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Technical Paper

Liquid Phase Thermometry of Common Rail Diesel Sprays Impinging on a Heated Wall

2007-07-23
2007-01-1891
An experimental study was carried out on visualization of liquid phase temperature distributions in high-pressure diesel sprays impinging on a heated wall. Naphthalene/TMPD-exciplex fluorescence method and pyrene-excimer fluorescence method were utilized for the thermometry. The sprays were injected into a high-pressure and high-temperature gaseous environment. The nozzle hole diameter was 0.100 mm or 0.139 mm. The results showed that cool pockets were formed at the tip and in the impinging part of the sprays. The spray for the nozzle with 0.100 mm hole was heated up faster near the nozzle than for the nozzle with 0.139 mm hole.
Technical Paper

Study on Ignition Timing Control for Diesel Engines Using In-Cylinder Pressure Sensor

2006-04-03
2006-01-0180
As technologies for simultaneously maintaining the current high thermal efficiency of diesel engines and reducing particulate matter (PM) and nitrogen oxide (NOX) emissions, many new combustion concepts have been proposed, including premixed charge compression ignition (PCCI) and low-temperature combustion[1]. However, it is well known that since such new combustion techniques precisely control combustion temperatures and local air-fuel ratios by varying the amount of air, the exhaust gas recirculation (EGR) ratio and the fuel injection timing, they have the issues of being less stable than conventional combustion techniques and of performance that is subject to variance in the fuel and driving conditions. This study concerns a system that addresses these issues by detecting the ignition timing with in-cylinder pressure sensors and by controlling the fuel injection timing and the amount of EGR for optimum combustion onboard.
Technical Paper

Spark Plug Voltage Analysis for Monitoring Combustion in an Internal Combustion Engine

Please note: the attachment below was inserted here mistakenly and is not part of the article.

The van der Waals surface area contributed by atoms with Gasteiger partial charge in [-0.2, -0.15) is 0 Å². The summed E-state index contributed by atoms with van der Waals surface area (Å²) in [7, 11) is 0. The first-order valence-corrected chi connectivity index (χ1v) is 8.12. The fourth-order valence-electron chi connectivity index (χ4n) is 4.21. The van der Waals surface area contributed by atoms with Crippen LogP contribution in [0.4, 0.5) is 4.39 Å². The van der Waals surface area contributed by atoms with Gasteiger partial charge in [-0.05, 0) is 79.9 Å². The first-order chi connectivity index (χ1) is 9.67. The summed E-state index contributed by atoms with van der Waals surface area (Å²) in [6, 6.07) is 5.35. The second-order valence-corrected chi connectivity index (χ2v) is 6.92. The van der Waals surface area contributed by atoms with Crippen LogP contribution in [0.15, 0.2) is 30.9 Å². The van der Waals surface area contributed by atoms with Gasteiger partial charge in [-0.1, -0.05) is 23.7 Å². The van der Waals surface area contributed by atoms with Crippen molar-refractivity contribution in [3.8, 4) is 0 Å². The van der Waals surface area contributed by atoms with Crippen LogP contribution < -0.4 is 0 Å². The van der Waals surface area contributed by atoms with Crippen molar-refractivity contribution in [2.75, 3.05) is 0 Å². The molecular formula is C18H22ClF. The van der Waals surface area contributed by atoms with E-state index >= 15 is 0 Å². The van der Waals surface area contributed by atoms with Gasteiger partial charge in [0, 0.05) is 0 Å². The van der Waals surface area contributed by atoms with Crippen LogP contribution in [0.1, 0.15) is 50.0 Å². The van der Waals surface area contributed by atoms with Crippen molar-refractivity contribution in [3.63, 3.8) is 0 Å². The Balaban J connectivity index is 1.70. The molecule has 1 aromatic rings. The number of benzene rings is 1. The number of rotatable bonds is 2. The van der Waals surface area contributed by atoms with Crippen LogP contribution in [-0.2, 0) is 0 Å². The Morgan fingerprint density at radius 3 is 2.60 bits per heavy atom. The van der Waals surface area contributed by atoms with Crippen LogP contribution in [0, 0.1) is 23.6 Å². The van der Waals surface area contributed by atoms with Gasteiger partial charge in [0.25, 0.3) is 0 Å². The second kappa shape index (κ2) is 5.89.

1993-03-01
930461
The idea to monitor the combustion in an internal combustion engine and using the obtained data to control combustion in the engine has been around for some time now. There are two well-known methods, although in the capacity of lab experiments, which had been developed under this principle. One features the analysis of combustion pressure and the other features the analysis of ionic currents detected in the combustion gas. Although highly precise analysis can be achieved by the former, there are problems in the installation of sensors for detecting combustion pressure, also in the durability and cost of such sensors. As for the latter, there are also problems in installing sensors for detecting the ionic currents and the reliability of obtained data from such sensors is still questionable.
Technical Paper

Development of Extruded Electrically Heated Catalyst System for ULEV Standards

1997-02-24
971031
Into the early-part of the next century, automotive emission standards are becoming stricter around the world. The electrically-heated catalyst (EHC) is well known as an effective technology for the reduction of cold-start hydrocarbon emissions without a significant increase in back pressure. Our extruded, alternator powered EHC (APEHC) manufactured with a unique canning method and equipped with a reliable, water proof electrode has demonstrated excellent durability and reliability, as stated in our previous SAE paper (#960340). The APEHC system discussed in this paper has achieved the Ultra-Low-Emission Vehicle (ULEV) standards, after 100,000 miles of fleet testing, without any failure. This is the final milestone in addressing the EHC as a realistic-production technology for ULEV. With the ability to meet ULEV/Stage III emission targets without a significant increase in back pressure, the EHC will be applied to an especially high performance vehicle with a large displacement engine.
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